Buffy the Vampire Slayer: The Long Way Home (Season 8, Volume 1)

This starts after the destruction of the Hellmouth, and the Slayers are organized. Buffy has relocated to Scotland.

Dawn is a giant.
Xander is Buffy’s lead military expert and Watcher and has a patch over one eye (so people say he’s like Nick Fury now).
Willow has been traveling and working on her magic, but she returns to help her friends.
Slayers: there are 1800 now, and 500 of them are working with Buffy in 10 squads.

Twilight is the new villain that targets Slayers.

Faith is off handling a different job.
Giles recruits Faith in England.

➽ “The Long Way Home” Part One
Read this a long time ago and didn’t take notes on this one. But note that the rest of my review will contain spoilers for each issue as I’m recapping them so I can remember what happened as I read the series.

➽ “The Long Way Home” Part Two
Buffy is kissing Xander, then his head falls off and she falls out a window… only to be caught by some green monster, and next thing you know another blond girl has a knife to Buffy’s throat (it’s Amy, but it’s really hard to distinguish between her and Buffy). Buffy’s pants have all of a sudden disappeared, I suppose because men and their lustiness are what write comics.

Also, apparently some government wants Buffy dead and is okay with blowing her up.

➽ “The Long Way Home” Part Three
This starts off with Buffy in a dream world, and on the second page of this you get to see Buffy dreaming of herself in bed with Spike and Angel. Buffy is woken up by true love’s kiss, but of course we don’t get to see who kissed her. Willow returns after being gone for a year. She won’t say where she’s been, but she does say she’s still with Kennedy and they’re taking things slow (oh, and Kennedy died for a month). Then Willow falls into a trap, and it turns out Amy is working with Warren.

➽ “The Long Way Home” Part Four
In which Warren is still apparently alive because of course he is, and in comics you can apparently jump the shark all the time and nothing matters. Apparently, Amy saved him. And besides that, I had no clue what was going on in this one at all. I had to continually refer back to the wikipedia page. Also, there are so many blond characters I sometimes can’t even tell which one is Buffy so the drawings must not be that good either. Super confusing and honestly it just gave me a headache.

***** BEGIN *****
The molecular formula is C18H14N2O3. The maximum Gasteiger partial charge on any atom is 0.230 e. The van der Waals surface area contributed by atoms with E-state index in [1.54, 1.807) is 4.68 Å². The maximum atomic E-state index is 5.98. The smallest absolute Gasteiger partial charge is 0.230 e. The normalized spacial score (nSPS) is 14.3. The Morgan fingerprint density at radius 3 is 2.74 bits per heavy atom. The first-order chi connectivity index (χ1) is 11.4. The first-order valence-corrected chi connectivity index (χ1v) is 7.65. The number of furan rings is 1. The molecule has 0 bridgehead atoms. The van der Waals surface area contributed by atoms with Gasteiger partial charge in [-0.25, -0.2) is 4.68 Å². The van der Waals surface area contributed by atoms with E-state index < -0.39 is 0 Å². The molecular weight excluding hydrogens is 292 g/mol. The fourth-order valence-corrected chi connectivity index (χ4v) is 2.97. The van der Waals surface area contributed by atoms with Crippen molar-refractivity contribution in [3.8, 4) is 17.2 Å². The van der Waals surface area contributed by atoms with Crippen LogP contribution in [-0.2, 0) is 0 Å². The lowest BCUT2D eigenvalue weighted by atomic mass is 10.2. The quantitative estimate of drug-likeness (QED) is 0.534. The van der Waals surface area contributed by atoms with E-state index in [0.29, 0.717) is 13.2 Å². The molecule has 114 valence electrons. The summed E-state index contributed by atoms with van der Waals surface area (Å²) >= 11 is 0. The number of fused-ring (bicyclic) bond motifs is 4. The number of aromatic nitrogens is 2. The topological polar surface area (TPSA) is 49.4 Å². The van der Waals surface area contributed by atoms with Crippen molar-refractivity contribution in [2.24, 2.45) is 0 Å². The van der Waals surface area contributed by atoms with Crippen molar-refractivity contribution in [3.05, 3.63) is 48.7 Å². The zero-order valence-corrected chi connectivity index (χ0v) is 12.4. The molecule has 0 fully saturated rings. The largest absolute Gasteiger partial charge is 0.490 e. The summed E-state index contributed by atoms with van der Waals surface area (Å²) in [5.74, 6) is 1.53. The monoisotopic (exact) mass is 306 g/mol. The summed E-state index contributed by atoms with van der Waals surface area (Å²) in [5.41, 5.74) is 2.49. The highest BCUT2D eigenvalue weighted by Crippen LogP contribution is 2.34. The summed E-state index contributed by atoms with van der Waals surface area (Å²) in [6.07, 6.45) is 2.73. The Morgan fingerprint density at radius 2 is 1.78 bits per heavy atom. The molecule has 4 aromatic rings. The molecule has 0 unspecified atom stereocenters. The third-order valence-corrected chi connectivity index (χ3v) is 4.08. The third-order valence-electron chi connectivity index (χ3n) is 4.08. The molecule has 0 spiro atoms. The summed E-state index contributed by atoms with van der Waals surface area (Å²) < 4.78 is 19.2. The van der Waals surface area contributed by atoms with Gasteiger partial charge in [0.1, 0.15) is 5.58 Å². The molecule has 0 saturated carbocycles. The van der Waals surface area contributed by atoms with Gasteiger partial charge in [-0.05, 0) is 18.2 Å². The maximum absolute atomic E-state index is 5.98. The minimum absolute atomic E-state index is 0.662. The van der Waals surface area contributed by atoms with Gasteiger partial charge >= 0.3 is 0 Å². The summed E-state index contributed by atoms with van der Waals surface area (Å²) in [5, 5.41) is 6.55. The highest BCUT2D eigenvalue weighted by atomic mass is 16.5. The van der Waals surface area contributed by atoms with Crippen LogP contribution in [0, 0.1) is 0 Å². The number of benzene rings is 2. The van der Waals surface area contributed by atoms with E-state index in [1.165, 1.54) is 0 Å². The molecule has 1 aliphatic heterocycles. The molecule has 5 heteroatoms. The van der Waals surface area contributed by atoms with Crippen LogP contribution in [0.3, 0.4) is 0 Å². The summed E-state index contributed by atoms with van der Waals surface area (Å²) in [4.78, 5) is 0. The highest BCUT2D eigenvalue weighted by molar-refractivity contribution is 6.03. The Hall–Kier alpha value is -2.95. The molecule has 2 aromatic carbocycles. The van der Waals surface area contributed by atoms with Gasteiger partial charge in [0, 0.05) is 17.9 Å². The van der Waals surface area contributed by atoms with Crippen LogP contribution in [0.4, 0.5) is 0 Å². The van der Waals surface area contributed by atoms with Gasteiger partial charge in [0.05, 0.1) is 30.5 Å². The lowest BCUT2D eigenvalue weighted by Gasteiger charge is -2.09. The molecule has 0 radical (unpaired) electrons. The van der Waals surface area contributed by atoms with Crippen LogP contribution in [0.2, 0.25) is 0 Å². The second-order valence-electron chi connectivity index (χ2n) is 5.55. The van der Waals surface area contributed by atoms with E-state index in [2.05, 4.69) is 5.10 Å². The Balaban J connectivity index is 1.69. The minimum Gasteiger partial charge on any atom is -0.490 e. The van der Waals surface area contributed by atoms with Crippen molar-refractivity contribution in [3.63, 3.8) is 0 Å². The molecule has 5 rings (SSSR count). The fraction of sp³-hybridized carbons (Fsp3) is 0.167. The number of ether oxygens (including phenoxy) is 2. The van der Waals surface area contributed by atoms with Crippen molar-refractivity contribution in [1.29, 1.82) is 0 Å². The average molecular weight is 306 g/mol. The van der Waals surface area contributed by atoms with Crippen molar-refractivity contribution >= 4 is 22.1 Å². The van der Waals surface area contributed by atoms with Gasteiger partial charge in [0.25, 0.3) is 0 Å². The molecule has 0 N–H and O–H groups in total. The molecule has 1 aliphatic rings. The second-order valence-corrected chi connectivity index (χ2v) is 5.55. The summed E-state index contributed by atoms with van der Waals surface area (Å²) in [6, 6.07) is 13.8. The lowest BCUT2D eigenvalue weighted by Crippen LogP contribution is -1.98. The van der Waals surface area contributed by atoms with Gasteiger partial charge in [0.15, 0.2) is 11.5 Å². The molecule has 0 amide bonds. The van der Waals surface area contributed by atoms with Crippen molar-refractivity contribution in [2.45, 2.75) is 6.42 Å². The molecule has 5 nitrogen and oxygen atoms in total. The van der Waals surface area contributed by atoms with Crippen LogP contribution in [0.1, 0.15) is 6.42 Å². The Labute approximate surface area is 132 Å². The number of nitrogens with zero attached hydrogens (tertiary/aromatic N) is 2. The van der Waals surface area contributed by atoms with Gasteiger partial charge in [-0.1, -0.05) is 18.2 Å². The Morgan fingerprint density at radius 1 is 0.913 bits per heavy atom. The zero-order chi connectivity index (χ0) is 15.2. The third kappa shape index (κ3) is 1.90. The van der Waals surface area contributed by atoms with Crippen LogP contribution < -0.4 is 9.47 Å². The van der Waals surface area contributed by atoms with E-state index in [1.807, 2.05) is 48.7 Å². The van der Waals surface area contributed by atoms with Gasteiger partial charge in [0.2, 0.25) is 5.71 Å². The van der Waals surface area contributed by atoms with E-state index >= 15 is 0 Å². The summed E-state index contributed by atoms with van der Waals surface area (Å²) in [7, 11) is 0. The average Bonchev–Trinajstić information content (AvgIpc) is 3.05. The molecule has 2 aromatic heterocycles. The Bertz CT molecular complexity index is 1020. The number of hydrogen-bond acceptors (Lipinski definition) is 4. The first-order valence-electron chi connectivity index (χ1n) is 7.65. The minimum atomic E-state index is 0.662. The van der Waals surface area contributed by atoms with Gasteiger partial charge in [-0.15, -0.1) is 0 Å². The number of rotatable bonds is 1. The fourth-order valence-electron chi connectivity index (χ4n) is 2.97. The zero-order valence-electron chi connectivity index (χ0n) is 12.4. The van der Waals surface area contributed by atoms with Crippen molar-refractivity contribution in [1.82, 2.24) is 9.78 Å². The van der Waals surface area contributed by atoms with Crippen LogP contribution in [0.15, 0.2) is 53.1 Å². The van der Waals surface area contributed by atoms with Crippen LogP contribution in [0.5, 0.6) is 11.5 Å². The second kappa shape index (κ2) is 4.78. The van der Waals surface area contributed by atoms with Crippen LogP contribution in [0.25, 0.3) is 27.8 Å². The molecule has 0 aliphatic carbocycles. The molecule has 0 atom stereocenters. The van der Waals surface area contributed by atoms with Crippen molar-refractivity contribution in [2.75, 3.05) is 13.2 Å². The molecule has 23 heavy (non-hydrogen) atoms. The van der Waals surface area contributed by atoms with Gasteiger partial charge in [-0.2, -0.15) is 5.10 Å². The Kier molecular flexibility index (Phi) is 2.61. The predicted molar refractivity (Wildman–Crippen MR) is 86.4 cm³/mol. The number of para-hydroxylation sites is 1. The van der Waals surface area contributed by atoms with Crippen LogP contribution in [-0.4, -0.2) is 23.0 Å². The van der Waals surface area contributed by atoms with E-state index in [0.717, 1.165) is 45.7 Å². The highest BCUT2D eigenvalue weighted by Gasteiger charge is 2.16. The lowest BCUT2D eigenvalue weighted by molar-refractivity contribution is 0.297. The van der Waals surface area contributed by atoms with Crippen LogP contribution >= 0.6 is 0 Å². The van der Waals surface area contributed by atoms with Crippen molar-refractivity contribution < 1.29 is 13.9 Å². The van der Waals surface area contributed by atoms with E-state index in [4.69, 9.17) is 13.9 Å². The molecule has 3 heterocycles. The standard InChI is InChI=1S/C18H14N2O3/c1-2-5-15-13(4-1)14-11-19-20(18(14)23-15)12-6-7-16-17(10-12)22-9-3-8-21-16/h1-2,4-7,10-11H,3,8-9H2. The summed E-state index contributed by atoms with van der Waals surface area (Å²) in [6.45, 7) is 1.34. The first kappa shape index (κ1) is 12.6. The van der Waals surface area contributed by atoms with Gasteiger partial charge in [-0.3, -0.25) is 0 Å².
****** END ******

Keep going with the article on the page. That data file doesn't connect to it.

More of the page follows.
➽ “The Chain” 
Buffy isn’t in this story at all, and it’s another one where I would have had no clue what’s going on had I not read the wikipedia page beforehand. It shows how slayers are chosen and revolves around someone who is chosen to be a decoy for Buffy and go underground to try and defeat the demon Yamanh.

Overall, I agree with what another reviewer said about this collection: “But the big problem is Whedon’s usually brilliant balance between plot and character-development seems off. I think his excitement over using the ‘unlimited budget’ of the comic book medium (allowing him to stage huge set-pieces he never could on TV) causes the relationships to take a back seat. The story with the most emotional resonance is the fifth one, which features none of the main characters.

Also, the thing that made the Buffy series great was the friction between the demands of real-life and the demands of super-hero duty. Here, the characters simply ARE super-heroes, and there’s only a bit of real-life stuff happening on the side to relate to. “(https://www.goodreads.com/review/show…)

Also, apparently they clarify some stuff that was said about Buffy in Angel season 5, but I have no clue what that could be. https://www.goodreads.com/review/show…

Overall, I just couldn’t relate to any of the characters, and found myself forcing to read this.Whereas I looked forward to reading one issue from the Archie comic every night, this was a chore to read and half the time I had absolutely no clue what was going on.

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